MONMOUTHSHIRE Museums are running one more art history lecture online this summer, on Monday, September 6, at 3.30pm.

Held by lecturer Eleanor Bird, the subject is one of the most significant artists of the 20th century. Georgia O’Keeffe led a full and fascinating life – and here’s the opportunity to find out about her, and her work.

Georgia O’Keeffe was a major figure in 20th century American art for seven decades. She was a ground-breaking artist between the world wars, part of a group who introduced Modernism to the US but who was also very much her own woman.


O’Keeffe went to New York in 1918 where she fell in love with well-known art dealer and photographer, Alfred Stieglitz. He vigorously promoted her work throughout his life, while recording the ups and downs of their relationship in a series of celebrated photographs.

Through Stieglitz, O’Keeffe became part of a group of photographers and artists whose work recorded the towering new skyscrapers of the city as well as the natural world in a style influenced by Cubism. In the 1920s she began to paint her dramatic close-ups of flowers, breaking away from others’ sharp-cornered images into organic and colourful shapes.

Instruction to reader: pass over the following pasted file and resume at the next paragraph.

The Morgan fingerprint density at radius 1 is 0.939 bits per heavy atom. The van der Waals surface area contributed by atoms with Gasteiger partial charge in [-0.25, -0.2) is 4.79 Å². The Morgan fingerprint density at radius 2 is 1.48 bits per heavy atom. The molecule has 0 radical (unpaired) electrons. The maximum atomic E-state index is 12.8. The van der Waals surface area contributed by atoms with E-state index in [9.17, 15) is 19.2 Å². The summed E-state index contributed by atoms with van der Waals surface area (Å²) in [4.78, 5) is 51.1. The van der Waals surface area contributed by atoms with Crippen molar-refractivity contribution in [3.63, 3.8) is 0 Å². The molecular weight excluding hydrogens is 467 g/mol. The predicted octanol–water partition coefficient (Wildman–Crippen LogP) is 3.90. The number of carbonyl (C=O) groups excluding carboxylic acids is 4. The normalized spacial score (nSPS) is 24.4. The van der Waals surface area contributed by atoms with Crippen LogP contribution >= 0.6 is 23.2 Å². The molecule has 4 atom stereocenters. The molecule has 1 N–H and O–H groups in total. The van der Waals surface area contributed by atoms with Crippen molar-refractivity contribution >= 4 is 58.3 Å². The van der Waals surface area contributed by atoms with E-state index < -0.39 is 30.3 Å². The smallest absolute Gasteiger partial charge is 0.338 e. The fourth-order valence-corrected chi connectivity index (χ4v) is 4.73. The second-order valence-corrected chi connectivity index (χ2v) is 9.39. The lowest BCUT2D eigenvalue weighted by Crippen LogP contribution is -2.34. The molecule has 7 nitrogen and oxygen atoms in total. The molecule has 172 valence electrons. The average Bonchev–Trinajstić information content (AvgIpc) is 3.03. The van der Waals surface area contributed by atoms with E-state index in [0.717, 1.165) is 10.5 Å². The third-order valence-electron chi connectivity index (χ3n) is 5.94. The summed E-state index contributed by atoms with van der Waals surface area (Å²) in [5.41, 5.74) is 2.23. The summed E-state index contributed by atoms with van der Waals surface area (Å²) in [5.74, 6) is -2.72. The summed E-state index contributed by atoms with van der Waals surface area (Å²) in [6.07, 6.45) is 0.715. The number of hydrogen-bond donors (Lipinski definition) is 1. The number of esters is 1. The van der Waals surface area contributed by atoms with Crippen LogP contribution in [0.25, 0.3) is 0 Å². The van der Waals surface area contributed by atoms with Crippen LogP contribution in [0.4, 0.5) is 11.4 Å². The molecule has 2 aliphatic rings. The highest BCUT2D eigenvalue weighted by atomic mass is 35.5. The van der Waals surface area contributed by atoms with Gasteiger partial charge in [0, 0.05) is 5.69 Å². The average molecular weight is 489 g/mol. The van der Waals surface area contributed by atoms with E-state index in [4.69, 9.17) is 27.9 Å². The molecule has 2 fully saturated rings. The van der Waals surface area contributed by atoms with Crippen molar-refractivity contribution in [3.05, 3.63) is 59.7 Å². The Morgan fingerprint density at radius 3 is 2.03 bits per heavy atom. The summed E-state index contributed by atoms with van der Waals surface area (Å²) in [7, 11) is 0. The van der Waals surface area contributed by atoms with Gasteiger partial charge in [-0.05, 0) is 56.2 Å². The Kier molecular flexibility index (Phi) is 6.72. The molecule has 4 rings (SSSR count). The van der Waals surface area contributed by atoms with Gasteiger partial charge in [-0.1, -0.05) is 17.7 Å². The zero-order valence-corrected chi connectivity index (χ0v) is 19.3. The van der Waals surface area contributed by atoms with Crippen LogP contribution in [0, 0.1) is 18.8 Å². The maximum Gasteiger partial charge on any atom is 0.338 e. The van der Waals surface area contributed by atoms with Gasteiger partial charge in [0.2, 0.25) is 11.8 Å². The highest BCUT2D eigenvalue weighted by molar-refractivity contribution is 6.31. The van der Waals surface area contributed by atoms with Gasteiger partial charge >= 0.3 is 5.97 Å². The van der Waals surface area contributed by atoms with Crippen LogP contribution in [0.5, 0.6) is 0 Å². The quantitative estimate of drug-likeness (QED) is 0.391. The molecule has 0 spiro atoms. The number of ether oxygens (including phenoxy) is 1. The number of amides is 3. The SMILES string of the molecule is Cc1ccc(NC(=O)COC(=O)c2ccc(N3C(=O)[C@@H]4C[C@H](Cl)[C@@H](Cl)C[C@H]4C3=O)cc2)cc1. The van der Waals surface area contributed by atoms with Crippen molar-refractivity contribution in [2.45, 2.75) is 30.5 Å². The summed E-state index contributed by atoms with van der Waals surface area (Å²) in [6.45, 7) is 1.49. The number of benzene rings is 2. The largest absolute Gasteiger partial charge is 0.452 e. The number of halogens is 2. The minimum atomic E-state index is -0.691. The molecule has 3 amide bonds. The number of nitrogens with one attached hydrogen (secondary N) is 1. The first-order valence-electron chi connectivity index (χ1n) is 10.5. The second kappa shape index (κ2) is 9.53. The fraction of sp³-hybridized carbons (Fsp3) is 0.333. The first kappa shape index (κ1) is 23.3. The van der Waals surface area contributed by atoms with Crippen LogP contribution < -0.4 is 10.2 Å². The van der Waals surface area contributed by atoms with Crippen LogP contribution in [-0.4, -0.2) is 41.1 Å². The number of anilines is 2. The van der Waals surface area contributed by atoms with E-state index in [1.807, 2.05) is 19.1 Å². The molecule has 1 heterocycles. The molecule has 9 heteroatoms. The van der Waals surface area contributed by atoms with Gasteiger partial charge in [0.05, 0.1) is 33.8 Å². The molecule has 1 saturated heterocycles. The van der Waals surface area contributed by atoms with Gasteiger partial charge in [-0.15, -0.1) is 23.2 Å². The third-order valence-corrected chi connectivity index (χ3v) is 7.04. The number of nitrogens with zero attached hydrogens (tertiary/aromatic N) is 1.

These pictures became so sought after that her painting of the wildflower, Jimson Weed, would sell at auction in 2014 for $44 million, the most ever paid for an artwork by a woman. But O’Keeffe didn’t want to be branded as a female painter.

She said: "Men put me down as the best woman painter. I think I’m one of the best painters.”

She began to travel separately each year to the sparse and haunting landscapes of New Mexico, where she eventually settled permanently. Here she could get away from the hectic New York art world and paint a remarkable series focusing on the dried-up animal bones, red rocks and sinuous riverbeds of the desert state. Georgia O’Keeffe is best known for her paintings of magnified flowers, animal skulls, and the New Mexico desert landscapes.

A 90-minute online lecture presented through MonLife Heritage Museums will look at the life and work of this extraordinary artist. Only one booking per household is necessary. Booking is essential by 4pm on Sunday, September 5.